“I Know These Things of Myself,” Liahona, November 2014, 50–52
My dear brethren, we are continually inspired by the personal example and priesthood service of President Thomas S. Monson. Recently, several deacons were asked, “What do you admire most about President Monson?” One deacon recalled how President Monson, as a child, gave his toys to needy friends. Another mentioned how President Monson cared for the many widows in his ward. A third noted that he was called as an Apostle at a very young age and has blessed people all around the world. Then one young man said, “The thing I admire most about President Monson is his strong testimony.”
Indeed, we have all felt our prophet’s special witness of the Savior Jesus Christ and his commitment to always follow the promptings of the Spirit. With each experience he shares, President Monson invites us to live the gospel more fully and to seek for and strengthen our own personal testimonies. Remember what he said from this pulpit just a few conferences ago: “In order for us to be strong and to withstand all the forces pulling us in the wrong direction … , we must have our own testimony. Whether you are 12 or 112—or anywhere in between—you can know for yourself that the gospel of Jesus Christ is true.”1
Although my message tonight is directed to those who are closer to 12 than 112, the principles I share apply to everyone. In response to President Monson’s statement, I would ask: Does each of us know for ourselves that the gospel is true? Can we say with confidence that our testimonies are truly our own? To quote President Monson again: “I maintain that a strong testimony of our Savior and of His gospel will … protect you from the sin and evil around you. … If you do not already have a testimony of these things, do that which is necessary to obtain one. It is essential for you to have your own testimony, for the testimonies of others will carry you only so far.”2
Learning for ourselves that the restored gospel of Jesus Christ is true can be one of the greatest and most joyful experiences in life. We may have to begin by relying on the testimonies of others—saying, as the stripling warriors did, “We do not doubt our mothers knew it.”3 This is a good place to start, but we must build from there. To be strong in living the gospel, there is nothing more important than receiving and strengthening our own testimony. We must be able to declare, as Alma did, “I … know these things of myself.”4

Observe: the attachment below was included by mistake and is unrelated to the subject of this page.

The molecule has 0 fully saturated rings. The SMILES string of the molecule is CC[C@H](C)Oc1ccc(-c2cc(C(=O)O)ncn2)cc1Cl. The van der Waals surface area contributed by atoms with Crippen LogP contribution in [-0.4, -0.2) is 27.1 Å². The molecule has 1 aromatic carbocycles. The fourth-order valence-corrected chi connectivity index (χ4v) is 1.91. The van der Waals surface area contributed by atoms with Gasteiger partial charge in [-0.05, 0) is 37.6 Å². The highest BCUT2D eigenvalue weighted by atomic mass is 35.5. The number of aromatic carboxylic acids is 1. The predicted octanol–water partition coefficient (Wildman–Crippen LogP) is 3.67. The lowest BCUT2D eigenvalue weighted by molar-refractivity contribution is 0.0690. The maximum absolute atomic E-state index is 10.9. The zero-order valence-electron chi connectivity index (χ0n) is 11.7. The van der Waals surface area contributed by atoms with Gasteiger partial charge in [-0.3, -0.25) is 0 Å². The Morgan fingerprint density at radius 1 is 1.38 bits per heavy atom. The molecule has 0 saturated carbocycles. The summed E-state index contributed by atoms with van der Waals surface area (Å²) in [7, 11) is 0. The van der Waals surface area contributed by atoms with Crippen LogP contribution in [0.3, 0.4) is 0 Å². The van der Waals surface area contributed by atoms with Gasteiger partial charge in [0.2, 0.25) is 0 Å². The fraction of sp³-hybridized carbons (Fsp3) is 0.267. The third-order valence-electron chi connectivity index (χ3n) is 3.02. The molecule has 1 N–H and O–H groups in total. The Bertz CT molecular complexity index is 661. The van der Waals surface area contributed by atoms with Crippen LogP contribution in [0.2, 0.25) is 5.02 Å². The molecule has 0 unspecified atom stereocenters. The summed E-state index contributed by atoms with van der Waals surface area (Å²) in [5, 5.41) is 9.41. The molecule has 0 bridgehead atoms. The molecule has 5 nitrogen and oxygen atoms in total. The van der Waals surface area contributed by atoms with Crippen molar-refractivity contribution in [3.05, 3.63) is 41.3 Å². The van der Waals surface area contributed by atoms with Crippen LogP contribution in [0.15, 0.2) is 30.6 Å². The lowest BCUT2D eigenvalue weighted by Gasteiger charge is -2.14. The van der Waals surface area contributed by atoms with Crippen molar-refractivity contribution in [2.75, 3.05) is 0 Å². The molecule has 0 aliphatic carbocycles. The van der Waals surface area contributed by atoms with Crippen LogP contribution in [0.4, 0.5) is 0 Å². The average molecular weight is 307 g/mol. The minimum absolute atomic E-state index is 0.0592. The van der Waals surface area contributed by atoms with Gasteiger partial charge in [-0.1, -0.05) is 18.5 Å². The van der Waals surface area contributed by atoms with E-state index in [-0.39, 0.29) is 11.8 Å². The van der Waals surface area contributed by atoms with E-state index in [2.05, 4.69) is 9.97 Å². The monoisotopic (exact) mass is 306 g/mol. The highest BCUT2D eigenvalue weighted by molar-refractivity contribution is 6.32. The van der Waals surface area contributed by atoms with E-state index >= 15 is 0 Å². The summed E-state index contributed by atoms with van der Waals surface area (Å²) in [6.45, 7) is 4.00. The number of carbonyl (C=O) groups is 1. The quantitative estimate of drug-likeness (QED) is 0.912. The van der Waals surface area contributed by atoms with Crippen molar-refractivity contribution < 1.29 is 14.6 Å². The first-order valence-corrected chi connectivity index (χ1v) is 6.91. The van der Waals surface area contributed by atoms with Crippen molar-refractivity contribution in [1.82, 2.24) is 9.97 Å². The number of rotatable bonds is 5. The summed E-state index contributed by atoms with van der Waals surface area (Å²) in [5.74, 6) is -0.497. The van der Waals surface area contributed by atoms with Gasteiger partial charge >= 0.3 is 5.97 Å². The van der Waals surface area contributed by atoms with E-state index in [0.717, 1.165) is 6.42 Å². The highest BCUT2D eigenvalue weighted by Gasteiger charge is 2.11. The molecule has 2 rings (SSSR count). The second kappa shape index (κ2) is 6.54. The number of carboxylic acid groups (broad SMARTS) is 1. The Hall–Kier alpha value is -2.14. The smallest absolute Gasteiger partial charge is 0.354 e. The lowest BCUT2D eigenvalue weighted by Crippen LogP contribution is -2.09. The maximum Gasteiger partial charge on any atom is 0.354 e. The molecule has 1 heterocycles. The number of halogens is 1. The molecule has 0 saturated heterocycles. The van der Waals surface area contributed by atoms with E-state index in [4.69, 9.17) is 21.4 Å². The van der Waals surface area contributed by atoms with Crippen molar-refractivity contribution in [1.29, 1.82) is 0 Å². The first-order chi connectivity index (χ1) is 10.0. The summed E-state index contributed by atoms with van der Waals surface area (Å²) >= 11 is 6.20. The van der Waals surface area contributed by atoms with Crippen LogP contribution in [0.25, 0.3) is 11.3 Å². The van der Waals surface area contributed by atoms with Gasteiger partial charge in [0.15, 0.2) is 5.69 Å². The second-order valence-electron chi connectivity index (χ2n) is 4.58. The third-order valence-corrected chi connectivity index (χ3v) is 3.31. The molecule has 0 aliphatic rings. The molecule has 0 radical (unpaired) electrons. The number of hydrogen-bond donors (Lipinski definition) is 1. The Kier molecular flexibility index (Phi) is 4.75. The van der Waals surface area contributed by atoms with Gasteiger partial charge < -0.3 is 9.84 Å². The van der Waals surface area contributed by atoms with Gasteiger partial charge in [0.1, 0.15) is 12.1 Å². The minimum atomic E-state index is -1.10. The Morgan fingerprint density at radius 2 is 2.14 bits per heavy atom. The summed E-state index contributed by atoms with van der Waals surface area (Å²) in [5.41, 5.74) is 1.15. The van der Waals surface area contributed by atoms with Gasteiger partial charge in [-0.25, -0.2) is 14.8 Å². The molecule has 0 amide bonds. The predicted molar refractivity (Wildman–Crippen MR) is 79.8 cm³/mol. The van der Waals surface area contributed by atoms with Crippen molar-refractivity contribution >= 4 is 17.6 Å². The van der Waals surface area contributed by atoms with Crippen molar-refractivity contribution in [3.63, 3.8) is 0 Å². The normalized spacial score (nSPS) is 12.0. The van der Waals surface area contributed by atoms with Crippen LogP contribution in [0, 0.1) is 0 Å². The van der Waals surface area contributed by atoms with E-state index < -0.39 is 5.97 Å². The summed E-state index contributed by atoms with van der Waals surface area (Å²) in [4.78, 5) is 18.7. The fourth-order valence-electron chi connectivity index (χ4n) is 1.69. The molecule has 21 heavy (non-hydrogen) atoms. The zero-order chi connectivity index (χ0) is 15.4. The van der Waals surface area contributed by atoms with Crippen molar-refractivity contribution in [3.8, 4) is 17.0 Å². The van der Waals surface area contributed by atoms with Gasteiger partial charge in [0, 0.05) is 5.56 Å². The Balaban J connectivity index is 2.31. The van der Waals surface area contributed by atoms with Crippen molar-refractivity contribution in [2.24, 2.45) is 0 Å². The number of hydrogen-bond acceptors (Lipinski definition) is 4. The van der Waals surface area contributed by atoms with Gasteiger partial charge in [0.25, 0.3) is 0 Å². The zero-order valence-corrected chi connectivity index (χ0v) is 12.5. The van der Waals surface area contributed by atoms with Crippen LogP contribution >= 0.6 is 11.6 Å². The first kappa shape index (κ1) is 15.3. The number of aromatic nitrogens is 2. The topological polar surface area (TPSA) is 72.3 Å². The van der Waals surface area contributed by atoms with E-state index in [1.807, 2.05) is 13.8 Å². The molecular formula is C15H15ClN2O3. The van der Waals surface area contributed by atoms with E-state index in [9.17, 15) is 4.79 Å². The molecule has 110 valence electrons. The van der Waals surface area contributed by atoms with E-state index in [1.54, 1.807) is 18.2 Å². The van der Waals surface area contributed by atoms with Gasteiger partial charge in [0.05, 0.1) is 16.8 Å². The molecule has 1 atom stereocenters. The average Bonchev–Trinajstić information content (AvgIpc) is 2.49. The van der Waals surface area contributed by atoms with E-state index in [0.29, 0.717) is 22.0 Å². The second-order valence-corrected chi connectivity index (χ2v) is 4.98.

“And how do ye suppose that I know of their surety?” Alma continued. “Behold, I say unto you they are made known unto me by the Holy Spirit of God. Behold, I have fasted and prayed many days that I might know these things of myself. And now I do know of myself that they are true.”5
Like Alma, Nephi also came to know the truth for himself. After listening to his father speak of his many spiritual experiences, Nephi wanted to know what his father knew. This was more than simple curiosity—it was something he hungered and thirsted after. Even though he was “exceedingly young,” he had “great desires to know of the mysteries of God.”6 He yearned to “see, and hear, and know of these things, by the power of the Holy Ghost.”7
As Nephi “sat pondering in [his] heart,” he was carried “away in the Spirit … into an exceedingly high mountain,” where he was asked, “What desirest thou?” His response was simple: “I desire to behold the things which my father saw.”8 Because of his believing heart and his diligent efforts, Nephi was blessed with a marvelous experience. He received a witness of the forthcoming birth, life, and Crucifixion of the Savior Jesus Christ; he saw the coming forth of the Book of Mormon and the Restoration of the gospel in the last days—all as a result of his sincere desire to know for himself.9
These personal experiences with the Lord prepared Nephi for the adversity and challenges he would soon face. They enabled him to stand strong even when others in his family were struggling. He could do this because he had learned for himself and he knew for himself. He had been blessed with his own testimony.
Similar to Nephi, the Prophet Joseph Smith was also “exceedingly young” when his “mind was called up to serious reflection” about spiritual truths. For Joseph, it was a time of “great uneasiness,” being surrounded by conflicting and confusing messages about religion. He wanted to know which church was right.10 Inspired by these words in the Bible, “If any of you lack wisdom, let him ask of God,”11 he acted for himself to find an answer. On a beautiful morning in the spring of 1820, he entered a grove of trees and knelt in prayer. Because of his faith and because God had a special work for him to do, Joseph received a glorious vision of God the Father and His Son, Jesus Christ, and learned for himself what he was to do.